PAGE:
Sh. 1899  Ib. (8 April):
Alto' doo's no laenearly, der no a man apo da ert, I tink, 'at hates no hens laek da söt.
(6) Edb. 1796  H. MacNeill Waes o' War (1806) I. 64:
Sometimes serving, sometimes spinning, Light the lanesome hours gae round.
Dmf. c.1870  R. Reid Poems (1894) 3:
Hark! frae the far hill-taps, And laigh frae the lanesome glen.
Kcb. 1912  G. M. Gordon Clay Biggin' 26:
Samhoo the place felt kind o' lanesam like.
Lth. 1915  J. Fergus The Sodger 14:
An auld an' lanesome widow-man, he look'd a wee bit grim.
Sc. 1920  A. Gray Songs 66:
If you wander your lanesome, lassie, Ye'll no hae the leave o' me.
ne.Sc. 1921  Swatches o' Hamespun 8:
Tyler Roy . . . auchtin' a feu, an' ekin' oot a geyan bare, leensome liveliheed.
Sc. 1929  Scots Mag. (Feb.) 343:
Ay, it's a thankless job tae look efter a brither, an' he'll leave me here all on my lanesome.
Bnff. 1954  Banffshire Jnl. (7 Sept.):
The lanesome wail o' the whaup or tyeuchit wid be the only soun' tae be heard.

2. After the possessive prons. my, his, it(s) (also the lane o't), etc.: = Eng. self in myself, etc. In the 3rd pers. the objective forms of the pron., him, them, freq. appear, esp. in Sh. and ne.Sc., and with the pl. prons. lane is often treated as a noun with pl. lanes, both developments on the analogy of himself, themselves, the pleonastic form lane sel being occas. found: (1) without a mate or companion, alone, by oneself, solitary. Gen.Sc. Sc. 1724  Ramsay T.-T. Misc. (1876) I. 81:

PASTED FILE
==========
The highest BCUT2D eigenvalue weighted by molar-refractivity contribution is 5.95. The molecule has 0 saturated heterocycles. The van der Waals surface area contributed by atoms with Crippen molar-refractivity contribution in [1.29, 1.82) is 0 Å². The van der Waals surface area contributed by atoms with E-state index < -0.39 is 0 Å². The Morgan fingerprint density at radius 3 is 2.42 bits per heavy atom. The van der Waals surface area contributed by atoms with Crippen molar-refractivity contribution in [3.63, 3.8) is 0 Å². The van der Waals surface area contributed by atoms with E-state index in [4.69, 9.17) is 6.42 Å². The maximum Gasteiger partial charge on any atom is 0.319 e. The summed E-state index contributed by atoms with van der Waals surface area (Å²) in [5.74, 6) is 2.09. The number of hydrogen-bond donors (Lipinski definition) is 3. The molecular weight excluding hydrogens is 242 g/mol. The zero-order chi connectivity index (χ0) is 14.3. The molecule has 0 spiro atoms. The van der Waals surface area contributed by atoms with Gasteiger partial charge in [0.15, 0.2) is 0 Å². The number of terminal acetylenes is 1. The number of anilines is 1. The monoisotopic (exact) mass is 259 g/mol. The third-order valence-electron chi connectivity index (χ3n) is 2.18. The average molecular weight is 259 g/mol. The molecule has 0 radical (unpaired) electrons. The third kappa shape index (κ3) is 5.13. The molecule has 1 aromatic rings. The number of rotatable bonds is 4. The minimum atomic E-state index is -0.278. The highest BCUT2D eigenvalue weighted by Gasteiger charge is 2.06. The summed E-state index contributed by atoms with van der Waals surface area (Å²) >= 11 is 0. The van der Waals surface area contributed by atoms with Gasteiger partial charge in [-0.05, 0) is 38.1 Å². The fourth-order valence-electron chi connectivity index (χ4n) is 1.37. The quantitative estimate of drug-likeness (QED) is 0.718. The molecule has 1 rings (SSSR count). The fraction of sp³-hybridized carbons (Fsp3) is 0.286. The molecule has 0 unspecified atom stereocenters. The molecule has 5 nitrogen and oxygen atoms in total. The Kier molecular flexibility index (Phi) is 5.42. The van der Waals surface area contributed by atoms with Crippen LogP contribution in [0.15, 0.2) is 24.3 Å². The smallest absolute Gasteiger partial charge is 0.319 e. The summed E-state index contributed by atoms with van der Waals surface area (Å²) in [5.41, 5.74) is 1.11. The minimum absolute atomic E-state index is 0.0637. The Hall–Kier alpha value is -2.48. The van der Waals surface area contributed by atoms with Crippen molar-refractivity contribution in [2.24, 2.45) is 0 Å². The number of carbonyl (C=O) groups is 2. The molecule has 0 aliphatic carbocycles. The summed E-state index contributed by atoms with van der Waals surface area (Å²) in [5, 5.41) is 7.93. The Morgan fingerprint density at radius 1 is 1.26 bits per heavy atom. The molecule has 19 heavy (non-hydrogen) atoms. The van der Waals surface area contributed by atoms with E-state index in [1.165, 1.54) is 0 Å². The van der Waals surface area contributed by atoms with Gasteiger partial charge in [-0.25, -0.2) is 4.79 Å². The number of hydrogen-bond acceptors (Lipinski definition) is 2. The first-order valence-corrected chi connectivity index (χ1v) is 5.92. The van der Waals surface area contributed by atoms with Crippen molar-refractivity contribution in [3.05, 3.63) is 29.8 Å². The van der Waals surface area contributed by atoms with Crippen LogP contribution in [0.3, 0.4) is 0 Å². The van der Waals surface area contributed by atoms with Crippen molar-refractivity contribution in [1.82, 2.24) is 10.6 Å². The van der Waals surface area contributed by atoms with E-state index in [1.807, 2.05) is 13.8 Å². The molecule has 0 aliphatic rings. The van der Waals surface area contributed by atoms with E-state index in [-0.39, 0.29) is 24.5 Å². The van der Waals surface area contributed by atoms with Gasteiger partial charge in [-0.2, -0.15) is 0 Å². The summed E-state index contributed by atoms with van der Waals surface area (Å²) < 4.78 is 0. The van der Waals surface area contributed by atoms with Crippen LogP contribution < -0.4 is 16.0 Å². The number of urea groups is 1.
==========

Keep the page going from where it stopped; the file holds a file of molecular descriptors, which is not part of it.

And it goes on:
She danc'd her lane, cry'd, Praise be blest, I have lodg'd a leal poor man.
Abd. 1768  A. Ross Helenore (S.T.S.) 38:
An' I shall wad, she'll nae be lang her lane.
Per. 1773  in Fergusson Poems (Grosart 1879) 71:
There's nane That gies sic great insight to me, As your's itlane.
Ags. 1790  D. Morison Poems 113:
We'll nae get leave to die our lane.
Ayr. 1795  Burns Drumlanrig Woods iv.:
And scarce a stmted birk is left To shiver in the blast its lane.
Abd. 1809  J. Skinner Amusements 100:
Remember me to a' our friens, The lads like you that lie their lanes.
Sc. 1816  Scott O. Mortality x.:
If they meet a fraim body their lane in the muirs.
Sc. 1826  Wilson Noctes Amb. (1855) I. 147:
Let us put a' our strength till't, and try to hoise him up, our twa lanes, ontil the table.
Abd. 1826  D. Anderson Poems 102:
The lasses, left them lane, began To won'er gin the lad Wad marry her he'd casten down.
Ags. 1865  A. Smith Summer in Skye II. 200:
The dowie Dean, It rins it lean, An' every seven year it gets ean.
Ayr. 1887  J. Service Dr Duguid 232:
Wi' a silk goon on could stude the lane o't wi' flounces an' gowd!
Sh. 1891  J. Burgess Rasmie's Büddie 76:
Aald Yunsin, noo, whin left him laen, He cam an took wir midder.
Rxb. 1897  J. C. Dibdin Border Life 103:
Ye wadna hae us leave the puir man his lane sel', an him in siccan a trouble!
Uls. 1900  T. Given Poems 152:
Observe him wha wud steer His lane alang the tide o' life.
Arg. 1901  N. Munro Doom Castle xxii.:
You'll find the mistress and me our lones, and nearly tiring o' each other's company.
Dmf. 1912  J. L. Waugh Robbie Doo 172:
Then I gaed away ben the hoose to be ma lane.
Sh. 1919  T. Manson Peat Comm. II. 106: